At the same time last week, though, Coe College and St. Luke’s Hospital told the council that they both were considering Alliant’s new offer even as they were heading out to try to secure $4.65 million in federal money to build their own steam operation.

Coe and St. Luke’s both said they still were interested in a solution that would provide reasonably priced steam and that would keep the existing group of steam users together.

Alliant representatives said the value of the utility’s latest offer to the large customers is that it would keep them together and the steam infrastructure in place to buy some time for a longer-term solution to be found.

One idea that the City Council wants to investigate is the burning of municipal solid waste and sludge from its waste-water treatment plant to generate energy.

The council has given approval for a $1-million study to see if it makes sense to burn solid waste and sewage sludge to generate power.

As for the council’s steam team, its members are Vernon, McGrane, Shields and Pat Shey.

McGrane says federal funds might be available for city to get into the steam utility business

In Alliant Energy, City Hall, Downtown District, Floods, Jerry McGrane, Monica Vernon on January 21, 2009 at 3:13 am

The city of Cedar Rapids already has city-owned utilities -– a water plant, a waste-water treatment facility and a sanitary sewer and storm sewer system. It also considers its garbage pickup and recycling operation as a utility.

Council member Jerry McGrane on Tuesday suggested he might be pushing his council colleagues in the direction of creating another utility, one that would create steam for heat and other uses in and near the downtown.

McGrane made note of his lobbying trip to Washington, D.C., last week with council colleagues Justin Shields and Monica Vernon to talk to Iowa’s Congressional delegation and some federal agencies about federal funds to help Cedar Rapids with its flood recovery.

McGrane said the Cedar Rapids delegation was told that federal money might be available to support the reestablishment of a downtown steam system if the city itself actually was involved in the ownership of such a utility. The thought is the city could have a private entity run the operation and ultimately buy out the city’s investment after a number of years.

It remains to be seen: McGrane is more of a decisive voice on matters concerning neighborhoods and housing.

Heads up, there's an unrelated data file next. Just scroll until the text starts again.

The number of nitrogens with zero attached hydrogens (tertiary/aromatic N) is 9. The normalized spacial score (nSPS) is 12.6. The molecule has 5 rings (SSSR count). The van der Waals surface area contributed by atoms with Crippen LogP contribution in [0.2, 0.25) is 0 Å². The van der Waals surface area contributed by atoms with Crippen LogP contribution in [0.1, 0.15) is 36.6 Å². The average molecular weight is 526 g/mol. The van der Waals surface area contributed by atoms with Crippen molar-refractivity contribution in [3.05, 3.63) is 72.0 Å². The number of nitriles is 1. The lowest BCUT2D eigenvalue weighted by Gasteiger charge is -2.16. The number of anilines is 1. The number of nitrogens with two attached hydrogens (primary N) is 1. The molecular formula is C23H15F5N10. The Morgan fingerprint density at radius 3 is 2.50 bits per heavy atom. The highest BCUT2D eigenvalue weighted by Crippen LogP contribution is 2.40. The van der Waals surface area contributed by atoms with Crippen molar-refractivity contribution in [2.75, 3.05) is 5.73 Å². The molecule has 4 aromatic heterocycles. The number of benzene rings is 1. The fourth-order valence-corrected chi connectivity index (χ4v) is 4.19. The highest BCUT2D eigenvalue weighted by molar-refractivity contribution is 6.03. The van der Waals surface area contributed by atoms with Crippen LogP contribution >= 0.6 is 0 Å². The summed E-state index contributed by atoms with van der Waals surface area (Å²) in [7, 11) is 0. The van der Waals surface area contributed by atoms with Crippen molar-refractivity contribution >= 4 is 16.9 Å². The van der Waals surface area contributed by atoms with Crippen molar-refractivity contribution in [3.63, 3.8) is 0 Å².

However, council member Monica Vernon said on Tuesday, too, that the city had to figure out a solution to the steam problem.

The problem exists because the June flood damaged Alliant Energy’s aged Sixth Street Generating Station, which had produced electricity and inexpensive steam and ran it through a network of Alliant steam pipes to Quaker and Cargill and other industries near downtown, to Coe College, the city’s two hospitals and the buildings downtown.

This winter, Alliant has created a temporary setup to provide the steam, but at a price four to five times the previous price with no promise of rebuilding to prior more reasonably priced steam again.

This week, Coe College and St. Luke’s Hospital announced plans to seek federal funds to build their own steam system, and they will be in front of the City Council tonight to talk about the plan.

The two entities, though, said this week they are still open to a broader solution to the steam issue, though Pat Ball, the city’s utility director, on Tuesday forewarned the council not to expect any big news at its meeting tonight.

An Alliant spokesman said the same.

Alliant customers Coe and St. Luke’s seek federal disaster funds for their own steam plant

In Alliant Energy, City Hall, Downtown District, Floods on January 19, 2009 at 8:02 pm

Coe College and St. Luke’s Hospital are preparing to build their own operation to produce steam now that Alliant Energy has signaled it does not plan to rebuild its flood-damaged Sixth Street Generating Plant.

 

In a memo to City Hall, Coe and St. Luke’s said they will be seeking the City Council’s backing as the two entities pursue federal funds in the $4-million range from the U.S. Department of Commerce for a replacement steam system.

 

The memo, signed by Ted Townsend, president and CEO of St. Luke’s Hospital, and James Phifer, president of Coe College, states that proposed charges to customers that Alliant said were needed to rebuild the Sixth Street Generating Plant “were not economically viable” for either Coe or the hospital.

 

Using a temporary steam setup this winter, Coe is facing energy costs of $1 million more than they had been paying a year when the Alliant plant was making electricity and also steam for the downtown and near downtown, Coe’s Phifer says.

 

St. Luke’s and Coe are among a small group of larger users of the Alliant steam operation that includes Quaker and Cargill while a larger group of smaller users in and near downtown also have depended on the cheap steam from the Alliant plant.

 

The City Council has talked for a few months now about wanting to play a role in keeping a viable steam system in place downtown even if Alliant is not involved.

 

Both Coe and St. Luke’s say they are still open to a collective solution with other partners. At the same time, they need to get something more affordable in place by next winter, the entities’ executives say in their memo to the city.